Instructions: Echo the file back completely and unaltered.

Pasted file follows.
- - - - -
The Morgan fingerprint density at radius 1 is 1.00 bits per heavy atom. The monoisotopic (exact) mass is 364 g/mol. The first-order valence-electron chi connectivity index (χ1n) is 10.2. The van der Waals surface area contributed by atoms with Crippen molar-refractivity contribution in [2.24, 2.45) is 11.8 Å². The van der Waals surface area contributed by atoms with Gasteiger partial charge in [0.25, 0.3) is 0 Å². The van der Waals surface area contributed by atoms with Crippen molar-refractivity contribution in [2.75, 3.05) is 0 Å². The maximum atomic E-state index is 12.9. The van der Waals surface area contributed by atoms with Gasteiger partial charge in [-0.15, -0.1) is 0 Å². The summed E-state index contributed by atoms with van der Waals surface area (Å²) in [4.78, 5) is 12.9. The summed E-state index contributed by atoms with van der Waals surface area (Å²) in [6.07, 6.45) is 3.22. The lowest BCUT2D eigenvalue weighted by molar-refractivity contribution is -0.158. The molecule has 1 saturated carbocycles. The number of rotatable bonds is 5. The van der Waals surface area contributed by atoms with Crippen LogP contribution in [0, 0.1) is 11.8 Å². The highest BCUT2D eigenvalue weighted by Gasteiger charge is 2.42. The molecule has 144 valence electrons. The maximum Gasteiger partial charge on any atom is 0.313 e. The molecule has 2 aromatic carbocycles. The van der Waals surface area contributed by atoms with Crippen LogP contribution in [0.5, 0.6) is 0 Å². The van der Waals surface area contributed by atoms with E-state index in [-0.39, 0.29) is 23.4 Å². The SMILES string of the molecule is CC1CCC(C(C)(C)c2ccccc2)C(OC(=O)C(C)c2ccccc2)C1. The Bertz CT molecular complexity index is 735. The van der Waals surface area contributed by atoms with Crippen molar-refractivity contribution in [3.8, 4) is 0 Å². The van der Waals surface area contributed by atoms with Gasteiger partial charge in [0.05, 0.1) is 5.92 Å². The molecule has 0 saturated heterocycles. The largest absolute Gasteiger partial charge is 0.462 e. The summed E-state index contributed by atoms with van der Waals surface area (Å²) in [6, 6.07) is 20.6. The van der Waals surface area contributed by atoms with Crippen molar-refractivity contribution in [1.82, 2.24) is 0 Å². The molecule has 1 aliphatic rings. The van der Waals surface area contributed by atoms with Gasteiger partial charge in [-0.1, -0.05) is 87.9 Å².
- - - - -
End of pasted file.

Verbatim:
The Morgan fingerprint density at radius 1 is 1.00 bits per heavy atom. The monoisotopic (exact) mass is 364 g/mol. The first-order valence-electron chi connectivity index (χ1n) is 10.2. The van der Waals surface area contributed by atoms with Crippen molar-refractivity contribution in [2.24, 2.45) is 11.8 Å². The van der Waals surface area contributed by atoms with Gasteiger partial charge in [0.25, 0.3) is 0 Å². The van der Waals surface area contributed by atoms with Crippen molar-refractivity contribution in [2.75, 3.05) is 0 Å². The maximum atomic E-state index is 12.9. The van der Waals surface area contributed by atoms with Gasteiger partial charge in [-0.15, -0.1) is 0 Å². The summed E-state index contributed by atoms with van der Waals surface area (Å²) in [4.78, 5) is 12.9. The summed E-state index contributed by atoms with van der Waals surface area (Å²) in [6.07, 6.45) is 3.22. The lowest BCUT2D eigenvalue weighted by molar-refractivity contribution is -0.158. The molecule has 1 saturated carbocycles. The number of rotatable bonds is 5. The van der Waals surface area contributed by atoms with Crippen LogP contribution in [0, 0.1) is 11.8 Å². The highest BCUT2D eigenvalue weighted by Gasteiger charge is 2.42. The molecule has 144 valence electrons. The maximum Gasteiger partial charge on any atom is 0.313 e. The molecule has 2 aromatic carbocycles. The van der Waals surface area contributed by atoms with Crippen LogP contribution in [0.5, 0.6) is 0 Å². The van der Waals surface area contributed by atoms with E-state index in [-0.39, 0.29) is 23.4 Å². The SMILES string of the molecule is CC1CCC(C(C)(C)c2ccccc2)C(OC(=O)C(C)c2ccccc2)C1. The Bertz CT molecular complexity index is 735. The van der Waals surface area contributed by atoms with Crippen molar-refractivity contribution in [3.8, 4) is 0 Å². The van der Waals surface area contributed by atoms with Gasteiger partial charge in [0.05, 0.1) is 5.92 Å². The molecule has 0 saturated heterocycles. The largest absolute Gasteiger partial charge is 0.462 e. The summed E-state index contributed by atoms with van der Waals surface area (Å²) in [6, 6.07) is 20.6. The van der Waals surface area contributed by atoms with Crippen molar-refractivity contribution in [1.82, 2.24) is 0 Å². The molecule has 1 aliphatic rings. The van der Waals surface area contributed by atoms with Gasteiger partial charge in [-0.1, -0.05) is 87.9 Å².